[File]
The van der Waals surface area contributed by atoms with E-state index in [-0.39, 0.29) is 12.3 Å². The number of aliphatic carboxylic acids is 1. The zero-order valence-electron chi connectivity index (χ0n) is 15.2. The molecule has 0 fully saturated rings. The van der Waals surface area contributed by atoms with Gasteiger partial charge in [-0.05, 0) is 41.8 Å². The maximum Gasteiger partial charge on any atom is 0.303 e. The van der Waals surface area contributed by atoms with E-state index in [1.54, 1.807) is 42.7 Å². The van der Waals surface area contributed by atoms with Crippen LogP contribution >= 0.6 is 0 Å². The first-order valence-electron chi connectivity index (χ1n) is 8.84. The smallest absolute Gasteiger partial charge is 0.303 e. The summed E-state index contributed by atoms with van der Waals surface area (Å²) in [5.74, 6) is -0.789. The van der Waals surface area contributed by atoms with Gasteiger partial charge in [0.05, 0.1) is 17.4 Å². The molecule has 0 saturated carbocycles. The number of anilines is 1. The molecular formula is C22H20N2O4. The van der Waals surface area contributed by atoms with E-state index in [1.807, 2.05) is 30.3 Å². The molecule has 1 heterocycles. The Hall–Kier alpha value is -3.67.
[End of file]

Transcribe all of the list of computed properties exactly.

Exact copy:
The van der Waals surface area contributed by atoms with E-state index in [-0.39, 0.29) is 12.3 Å². The number of aliphatic carboxylic acids is 1. The zero-order valence-electron chi connectivity index (χ0n) is 15.2. The molecule has 0 fully saturated rings. The van der Waals surface area contributed by atoms with Gasteiger partial charge in [-0.05, 0) is 41.8 Å². The maximum Gasteiger partial charge on any atom is 0.303 e. The van der Waals surface area contributed by atoms with E-state index in [1.54, 1.807) is 42.7 Å². The van der Waals surface area contributed by atoms with Crippen LogP contribution >= 0.6 is 0 Å². The first-order valence-electron chi connectivity index (χ1n) is 8.84. The smallest absolute Gasteiger partial charge is 0.303 e. The summed E-state index contributed by atoms with van der Waals surface area (Å²) in [5.74, 6) is -0.789. The van der Waals surface area contributed by atoms with Gasteiger partial charge in [0.05, 0.1) is 17.4 Å². The molecule has 0 saturated carbocycles. The number of anilines is 1. The molecular formula is C22H20N2O4. The van der Waals surface area contributed by atoms with E-state index in [1.807, 2.05) is 30.3 Å². The molecule has 1 heterocycles. The Hall–Kier alpha value is -3.67.